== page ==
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RPS English Board rejects proposals to cut public health funding

The Royal Pharmaceutical Society English Board is strongly opposed to the Government’s planned £200 million reduction in public health grants across England and does not believe this proposed cut in funding should go ahead.
 
In its response to the Department of Health’s consultation the RPS has called for a reversal of the decision to cut public health allocations for 2015/16 and calls instead for the grant to be ring-fenced and protected against any future reductions.
 
Chair of the RPS English Pharmacy Board Sandra Gidley said: “Public health grants enable local authorities to work with local healthcare providers, including pharmacists, to provide key early intervention healthcare services which are proven to be successful in helping people lead healthier lives. Services designed to fight obesity, poor diet, smoking, lack of exercise and excessive alcohol consumption in communities around the country are all supported by this grant and all will be severely impacted if this proposed cut goes ahead. 
 
“The RPS English Board believes losing these services is highly likely to lead to an increase in the number of people with long term health conditions and ultimately increased pressure on social care services and the NHS. We also believe the proposed grant reduction completely contradicts the public health improvement vision set out in NHS England’s Five Year Forward View and that disinvestment will lead to long term increase in NHS costs.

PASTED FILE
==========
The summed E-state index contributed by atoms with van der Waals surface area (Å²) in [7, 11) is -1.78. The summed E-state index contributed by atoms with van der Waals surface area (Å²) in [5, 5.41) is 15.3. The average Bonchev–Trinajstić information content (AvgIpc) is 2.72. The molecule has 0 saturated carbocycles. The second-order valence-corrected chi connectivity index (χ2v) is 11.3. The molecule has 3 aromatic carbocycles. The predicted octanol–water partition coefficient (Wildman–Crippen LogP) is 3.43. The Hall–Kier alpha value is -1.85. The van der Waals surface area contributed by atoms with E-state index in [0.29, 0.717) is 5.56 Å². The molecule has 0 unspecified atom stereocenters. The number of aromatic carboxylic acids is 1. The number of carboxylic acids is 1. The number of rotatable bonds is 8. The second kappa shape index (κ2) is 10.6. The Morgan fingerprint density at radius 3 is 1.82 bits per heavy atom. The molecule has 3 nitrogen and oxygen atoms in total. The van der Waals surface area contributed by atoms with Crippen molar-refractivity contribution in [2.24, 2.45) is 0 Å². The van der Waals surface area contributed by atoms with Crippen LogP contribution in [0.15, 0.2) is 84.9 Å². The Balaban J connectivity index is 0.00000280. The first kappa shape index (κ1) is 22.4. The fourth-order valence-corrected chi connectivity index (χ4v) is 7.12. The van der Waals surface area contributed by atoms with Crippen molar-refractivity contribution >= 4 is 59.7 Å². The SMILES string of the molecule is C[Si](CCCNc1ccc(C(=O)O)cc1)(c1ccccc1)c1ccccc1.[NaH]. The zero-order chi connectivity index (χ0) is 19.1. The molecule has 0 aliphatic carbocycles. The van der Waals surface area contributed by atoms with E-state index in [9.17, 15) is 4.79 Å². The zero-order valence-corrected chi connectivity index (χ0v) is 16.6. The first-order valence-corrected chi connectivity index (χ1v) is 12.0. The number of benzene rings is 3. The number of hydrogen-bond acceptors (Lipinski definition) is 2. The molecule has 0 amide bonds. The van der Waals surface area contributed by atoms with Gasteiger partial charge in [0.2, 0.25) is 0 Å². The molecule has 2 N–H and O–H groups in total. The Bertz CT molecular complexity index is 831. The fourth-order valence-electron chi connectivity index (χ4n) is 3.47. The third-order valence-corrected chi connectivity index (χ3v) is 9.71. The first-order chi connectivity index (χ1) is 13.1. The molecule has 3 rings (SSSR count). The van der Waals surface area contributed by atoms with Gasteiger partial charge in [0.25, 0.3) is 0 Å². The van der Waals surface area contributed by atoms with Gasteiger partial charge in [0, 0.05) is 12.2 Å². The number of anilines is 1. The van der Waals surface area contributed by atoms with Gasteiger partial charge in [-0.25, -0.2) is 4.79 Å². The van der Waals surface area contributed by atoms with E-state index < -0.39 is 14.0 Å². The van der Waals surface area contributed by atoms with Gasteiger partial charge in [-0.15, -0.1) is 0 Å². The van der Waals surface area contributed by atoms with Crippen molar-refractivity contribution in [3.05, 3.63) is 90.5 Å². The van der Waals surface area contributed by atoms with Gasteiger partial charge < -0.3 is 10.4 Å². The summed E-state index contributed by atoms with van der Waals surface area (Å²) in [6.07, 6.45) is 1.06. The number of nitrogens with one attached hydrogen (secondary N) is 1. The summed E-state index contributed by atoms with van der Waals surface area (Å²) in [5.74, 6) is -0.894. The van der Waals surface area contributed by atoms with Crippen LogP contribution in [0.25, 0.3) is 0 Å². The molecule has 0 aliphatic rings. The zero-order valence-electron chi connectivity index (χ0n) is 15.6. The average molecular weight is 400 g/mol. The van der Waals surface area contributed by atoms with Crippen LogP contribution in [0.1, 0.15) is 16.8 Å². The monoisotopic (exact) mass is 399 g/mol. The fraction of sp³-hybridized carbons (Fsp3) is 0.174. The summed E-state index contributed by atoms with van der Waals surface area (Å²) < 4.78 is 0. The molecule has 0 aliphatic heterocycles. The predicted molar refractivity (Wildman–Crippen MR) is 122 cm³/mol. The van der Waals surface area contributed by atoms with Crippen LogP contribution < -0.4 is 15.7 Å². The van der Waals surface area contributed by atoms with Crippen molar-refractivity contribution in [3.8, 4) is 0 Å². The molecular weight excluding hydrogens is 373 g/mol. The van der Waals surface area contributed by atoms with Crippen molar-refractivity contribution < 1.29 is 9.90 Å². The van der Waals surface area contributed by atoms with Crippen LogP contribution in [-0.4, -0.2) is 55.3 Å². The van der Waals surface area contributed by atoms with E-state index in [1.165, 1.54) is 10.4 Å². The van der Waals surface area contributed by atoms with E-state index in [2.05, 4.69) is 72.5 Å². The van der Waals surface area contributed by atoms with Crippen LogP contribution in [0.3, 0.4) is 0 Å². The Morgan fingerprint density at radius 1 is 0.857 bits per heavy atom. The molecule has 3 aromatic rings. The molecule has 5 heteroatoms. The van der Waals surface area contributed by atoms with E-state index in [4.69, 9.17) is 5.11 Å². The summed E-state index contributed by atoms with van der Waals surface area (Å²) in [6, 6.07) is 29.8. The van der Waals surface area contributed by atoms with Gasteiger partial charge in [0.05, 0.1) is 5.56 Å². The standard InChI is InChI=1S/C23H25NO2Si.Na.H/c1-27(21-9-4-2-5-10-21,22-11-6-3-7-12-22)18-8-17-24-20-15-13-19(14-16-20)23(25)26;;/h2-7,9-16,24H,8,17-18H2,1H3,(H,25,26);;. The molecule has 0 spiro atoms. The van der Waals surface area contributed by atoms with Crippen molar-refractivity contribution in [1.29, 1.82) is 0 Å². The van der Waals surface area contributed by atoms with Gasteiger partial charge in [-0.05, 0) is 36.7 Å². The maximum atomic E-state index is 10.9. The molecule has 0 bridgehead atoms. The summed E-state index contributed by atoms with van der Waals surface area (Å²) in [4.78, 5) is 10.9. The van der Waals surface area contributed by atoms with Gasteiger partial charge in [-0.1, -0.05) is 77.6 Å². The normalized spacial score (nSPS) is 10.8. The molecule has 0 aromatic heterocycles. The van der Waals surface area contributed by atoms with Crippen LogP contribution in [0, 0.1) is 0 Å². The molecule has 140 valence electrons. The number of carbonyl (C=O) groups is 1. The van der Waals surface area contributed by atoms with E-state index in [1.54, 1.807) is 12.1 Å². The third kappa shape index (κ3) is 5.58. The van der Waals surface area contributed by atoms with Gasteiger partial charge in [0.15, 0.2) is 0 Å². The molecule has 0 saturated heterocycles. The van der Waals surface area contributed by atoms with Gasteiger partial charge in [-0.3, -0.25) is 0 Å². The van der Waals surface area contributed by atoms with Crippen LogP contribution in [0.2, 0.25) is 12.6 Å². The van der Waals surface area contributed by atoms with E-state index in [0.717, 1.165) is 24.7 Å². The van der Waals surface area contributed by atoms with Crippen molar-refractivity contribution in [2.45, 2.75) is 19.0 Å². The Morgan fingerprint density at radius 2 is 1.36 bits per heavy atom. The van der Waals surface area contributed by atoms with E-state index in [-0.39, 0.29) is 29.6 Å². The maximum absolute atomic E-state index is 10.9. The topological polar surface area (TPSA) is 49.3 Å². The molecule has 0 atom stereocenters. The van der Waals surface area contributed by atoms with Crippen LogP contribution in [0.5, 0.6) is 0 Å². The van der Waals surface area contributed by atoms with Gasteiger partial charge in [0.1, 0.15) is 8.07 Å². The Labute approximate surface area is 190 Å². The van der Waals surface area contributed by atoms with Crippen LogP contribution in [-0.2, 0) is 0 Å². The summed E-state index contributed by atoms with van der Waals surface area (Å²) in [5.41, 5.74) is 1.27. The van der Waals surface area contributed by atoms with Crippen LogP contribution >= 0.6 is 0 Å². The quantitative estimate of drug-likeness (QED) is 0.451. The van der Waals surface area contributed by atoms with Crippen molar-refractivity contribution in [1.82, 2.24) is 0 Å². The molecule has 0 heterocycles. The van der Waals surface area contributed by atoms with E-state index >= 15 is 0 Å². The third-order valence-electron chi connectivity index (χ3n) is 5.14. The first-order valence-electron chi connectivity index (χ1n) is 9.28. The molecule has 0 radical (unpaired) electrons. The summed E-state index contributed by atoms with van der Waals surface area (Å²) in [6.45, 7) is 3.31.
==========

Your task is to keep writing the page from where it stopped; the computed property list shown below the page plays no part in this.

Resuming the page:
“The RPS English Board would like to see the government strengthening public health provision rather than curtailing spending in this vital area, enabling the skills of community and ‘healthy living’ pharmacies to fulfil their key role in supporting the public’s health. Community pharmacies situated in convenient locations are an important healthcare provider for people, particularly those living in areas of high levels of deprivation and ill health. Skilled Healthy Living Pharmacy teams are providing a very positive impact on supporting healthier communities as well as providing cost-effective support to GP surgeries and other areas of the NHS.
 
“The RPS English Board has heard that the proposed cut to public health funding is already preventing the launch of further pharmacy-led healthy living schemes to the detriment of public health. We want to see funding for public health provision reinforced to support existing schemes and enable the desired expansion of this successful and cost-effective model of integrated primary care provision to progress.”
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